But he doesn't see it this way, and as I said, he's going to address this later on. But this is my explanation as to why so many Latter-day Saints don't like what we say, and then they might try to say something like, well, it's not so much what you said, it's how you said it. Now, that always puzzles me because we have a pretty good reputation of giving this information in a loving, thoughtful way. We try not to be obnoxious or arrogant. We try to give it to them in a way that we hope is probably the best way to deliver this information to them in a way that they would hopefully listen. So when they say, well, it's how you're saying it, what does that really mean?

Am I just using some language that is pretty blunt because I'm trying to get my point across or what? That becomes confusing sometimes, I have to admit. When he talks about a feeling of gloom, well, you and I, Bill, read a lot of LDS literature, including The Inside magazine. I read it every single month.

I read pretty much most of the articles. And I'm going to say I wouldn't say a feeling of gloom, but I sometimes feel sorry or pity for the views that are being given. Sometimes I do feel a little anger because I feel that the writer might not be honest as much as he or she should be.

But just because you're dealing with opposition doesn't mean that you have to have this feeling of gloom. Because if you have the true answers, Mr. Corbridge, then publish the explanations for the websites that you're looking at and all the other material that you're considering, because if what you're believing is true, it should be easy to point out the errors of those who are going against. And we're going to find out later such issues as the Book of Mormon and the First Vision and other things like that, that there should be answers to those things. And I think those answers should be published on the official LDS website.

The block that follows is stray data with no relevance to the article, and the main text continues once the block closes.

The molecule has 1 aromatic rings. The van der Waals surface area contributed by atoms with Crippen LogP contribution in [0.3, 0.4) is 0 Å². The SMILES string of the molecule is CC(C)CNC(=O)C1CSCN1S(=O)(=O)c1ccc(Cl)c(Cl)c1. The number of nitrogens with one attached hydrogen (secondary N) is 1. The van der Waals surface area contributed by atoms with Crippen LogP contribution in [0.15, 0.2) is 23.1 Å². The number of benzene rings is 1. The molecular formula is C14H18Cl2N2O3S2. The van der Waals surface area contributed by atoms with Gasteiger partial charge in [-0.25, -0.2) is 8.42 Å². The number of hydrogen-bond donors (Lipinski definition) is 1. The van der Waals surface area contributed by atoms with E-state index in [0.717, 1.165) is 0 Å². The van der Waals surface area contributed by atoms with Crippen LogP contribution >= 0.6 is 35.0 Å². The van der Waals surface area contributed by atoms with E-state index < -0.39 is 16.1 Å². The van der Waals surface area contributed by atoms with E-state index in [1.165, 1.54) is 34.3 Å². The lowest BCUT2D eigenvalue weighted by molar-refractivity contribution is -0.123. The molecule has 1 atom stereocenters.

I think they should be able to be there so everybody could have access to what he says that he has come across. I think you're absolutely right, because there are a lot of members that are seeking some answers to the troubling things that they do read on the internet, or perhaps even read in Mormon material. It bothers them. We know it bothers them because we've spoken to numerous Latter-day Saints who tell us that it bothered them.

And they want to find answers to this. But what Mr. Corbridge is going to do here in this article, at least this is what I took away from it, it's really don't focus on those things. Don't focus on what he's going to later call his secondary issues. But yet it's those secondary issues that speak a lot to some of the primary issues that he's also going to list in this article. One other thing I want to point out, Bill, is that with the issues that are going to be talked about in this article, we have dealt with all of them on our website.

And as you mentioned, you can go on our website. If you're a Latter-day Saint, I encourage you to find out the type of motive we have and the way that we present, because we're trying to present as factually as possible. But if these things are true, Mormonism is in trouble. Tomorrow we're going to continue looking at Lawrence E. Corbridge's article, Stand on the Rock of Revelation, found in the October 2020 edition of Ensign Magazine. Thank you for listening. If you would like more information regarding Mormonism Research Ministry, we encourage you to visit our website at, where you can request our free newsletter, Mormonism Researched. We hope you will join us again as we look at another viewpoint on Mormonism.
Whisper: medium.en / 2024-02-06 00:33:12 / 2024-02-06 00:38:46 / 6